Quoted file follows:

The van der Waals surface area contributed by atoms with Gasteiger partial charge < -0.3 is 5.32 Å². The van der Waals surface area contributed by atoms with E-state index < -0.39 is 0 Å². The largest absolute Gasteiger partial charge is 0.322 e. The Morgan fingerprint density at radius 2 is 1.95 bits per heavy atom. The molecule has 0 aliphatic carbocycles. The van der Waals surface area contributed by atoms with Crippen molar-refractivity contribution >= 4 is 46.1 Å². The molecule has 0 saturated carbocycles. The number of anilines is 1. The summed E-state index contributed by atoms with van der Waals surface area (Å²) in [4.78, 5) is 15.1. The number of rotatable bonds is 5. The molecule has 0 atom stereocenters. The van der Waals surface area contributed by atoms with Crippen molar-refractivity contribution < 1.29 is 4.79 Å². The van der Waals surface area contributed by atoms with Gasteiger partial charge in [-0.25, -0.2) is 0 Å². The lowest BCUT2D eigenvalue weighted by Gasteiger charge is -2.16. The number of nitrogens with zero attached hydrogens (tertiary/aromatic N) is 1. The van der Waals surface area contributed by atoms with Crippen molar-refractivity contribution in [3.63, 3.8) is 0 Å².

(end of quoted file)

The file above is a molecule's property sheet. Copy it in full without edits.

The van der Waals surface area contributed by atoms with Gasteiger partial charge < -0.3 is 5.32 Å². The van der Waals surface area contributed by atoms with E-state index < -0.39 is 0 Å². The largest absolute Gasteiger partial charge is 0.322 e. The Morgan fingerprint density at radius 2 is 1.95 bits per heavy atom. The molecule has 0 aliphatic carbocycles. The van der Waals surface area contributed by atoms with Crippen molar-refractivity contribution >= 4 is 46.1 Å². The molecule has 0 saturated carbocycles. The number of anilines is 1. The summed E-state index contributed by atoms with van der Waals surface area (Å²) in [4.78, 5) is 15.1. The number of rotatable bonds is 5. The molecule has 0 atom stereocenters. The van der Waals surface area contributed by atoms with Crippen molar-refractivity contribution < 1.29 is 4.79 Å². The van der Waals surface area contributed by atoms with Gasteiger partial charge in [-0.25, -0.2) is 0 Å². The lowest BCUT2D eigenvalue weighted by Gasteiger charge is -2.16. The number of nitrogens with zero attached hydrogens (tertiary/aromatic N) is 1. The van der Waals surface area contributed by atoms with Crippen molar-refractivity contribution in [3.63, 3.8) is 0 Å².